As Gary announced his retirement from Berklee College of Music in 2003 after 33 years at the college, he formed a new band and began touring regularly. The “Generations” band featured a line-up of talented young musicians including then sixteen-year old guitarist Julian Lage and Russian-born pianist Vadim Nevelovskyi. Gary recorded two CDs with the group titled Generation and Next Generation and the band toured steadily from 2003 through mid-2006.
Since then, Gary has focused his recording and performing efforts on collaborations, with old friends and new, including tours and recordings with Chick Corea, Pat Metheny, Makoto Ozone, Spanish pianist/composer Polo Orti, and French accordionist Richard Galliano. Armistad Suite with Polo Orti and the Tenerife Symphony Orchestra was released in spring 2007. L’hymne a L’amour with Richard Galliano was released on the Camjazz label in August 2007. The double-CD live concert recording with Chick Corea, The New Crystal Silence, came out in 2008, resulting in the sixth Grammy for Gary Burton at the 2009 Grammy Awards. Chick and Gary toured full-time from September 2006 through spring 2008, and continued off and on playing concerts in the USA and Europe in 2009.
Born January 23, 1943, in Anderson, Indiana, Burton began music lessons at an early age upon the insistence of his parents, who wanted all of their children to study an instrument. Intrigued by one particular instrument's size and method of play — namely, the use of mallets to create its rich sound — the six-year-old Burton chose the marimba. However, his venture into music seemed ill-fated when he refused to budge from his seat at his first lesson. Upon returning home with his mother, he begged her to let him try again and within a short time mastered both the marimba and the more modern vibraharp.
Soon Burton was adapting both piano and violin music for his instruments. By the age of eleven, he was performing around his hometown of Princeton, Indiana, with a band that consisted of his father, brother, and sister. Four years later, when his piano teacher loaned him an Erroll Garner record, Burton developed a serious interest in jazz. In 1959, at the age of 16, Burton attended the first summer jazz band camp at Bloomington, Indiana, and decided on the spot that he wanted to be a professional musician. "Before that I thought I was playing for fun," Burton told High Fidelity, "and I always pictured myself playing weekends to make some money, but I intended to be something serious — like a doctor, lawyer, or an engineer."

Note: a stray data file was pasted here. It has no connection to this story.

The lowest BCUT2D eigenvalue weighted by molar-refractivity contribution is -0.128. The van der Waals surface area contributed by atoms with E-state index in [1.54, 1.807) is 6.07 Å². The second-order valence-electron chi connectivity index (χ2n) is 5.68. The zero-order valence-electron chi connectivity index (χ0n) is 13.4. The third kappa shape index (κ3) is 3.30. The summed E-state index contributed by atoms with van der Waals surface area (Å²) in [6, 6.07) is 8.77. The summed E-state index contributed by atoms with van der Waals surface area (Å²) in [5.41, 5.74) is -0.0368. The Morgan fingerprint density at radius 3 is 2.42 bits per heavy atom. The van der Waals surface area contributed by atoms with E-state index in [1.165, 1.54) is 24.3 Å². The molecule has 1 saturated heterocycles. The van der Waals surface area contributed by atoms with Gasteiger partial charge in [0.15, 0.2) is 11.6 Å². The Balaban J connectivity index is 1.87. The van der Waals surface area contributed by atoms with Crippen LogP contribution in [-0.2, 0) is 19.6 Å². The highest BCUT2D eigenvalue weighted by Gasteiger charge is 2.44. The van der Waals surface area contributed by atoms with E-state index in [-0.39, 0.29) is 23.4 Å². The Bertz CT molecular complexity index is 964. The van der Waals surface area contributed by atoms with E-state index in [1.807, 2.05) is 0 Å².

On graduating from Princeton High School in 1960, Burton planned on entering the Berklee College of Music in Boston but was sidetracked by a chance to play gigs in Nashville. As a teenager Burton had met "Yakety Sax" man Boots Randolph. A mentor to Burton with close ties to Nashville, Randolph introduced the budding musician to Hank Garland, who then asked Burton to join him playing clubs and recording in Nashville that summer. "That one sojourn to Nashville was more of an aberration than anything else," Burton said in the High Fidelity profile. By 1961 Burton was anxious to leave for Boston, where he studied jazz at Berklee and classical composition at the Boston Conservatory.
He recorded with country guitarists Hank Garland for the highly influential album Jazz Winds in 1961 and he also recorded with Chet Atkins for the 1960 album After the Riot at Newport. The Newport album was recorded on the back of mansion porch that RCA Records had rented during the festival. Unfortunately, the band's performance earlier that day had been cancelled due to crowd riots. In particular, Jazz Winds from a New Direction had a profound impact on musicians including Pat Metheny and George Benson, both of who have cited the album as being a key recording for starting their interest in playing jazz guitar.
Also during this time, Burton attended the Berklee School of Music but he only stayed for one year, from the fall of 1960 to the spring of 1961. While in Boston, Burton studied with trumpeter Herb Pomeroy as well as conductor/arranger Michael Gibbs. Burton's career by this time was in full swing; he released his debut solo album New Vibe Man in Town on RCA Records in 1961 and followed this up with 1962's Who is Gary Burton?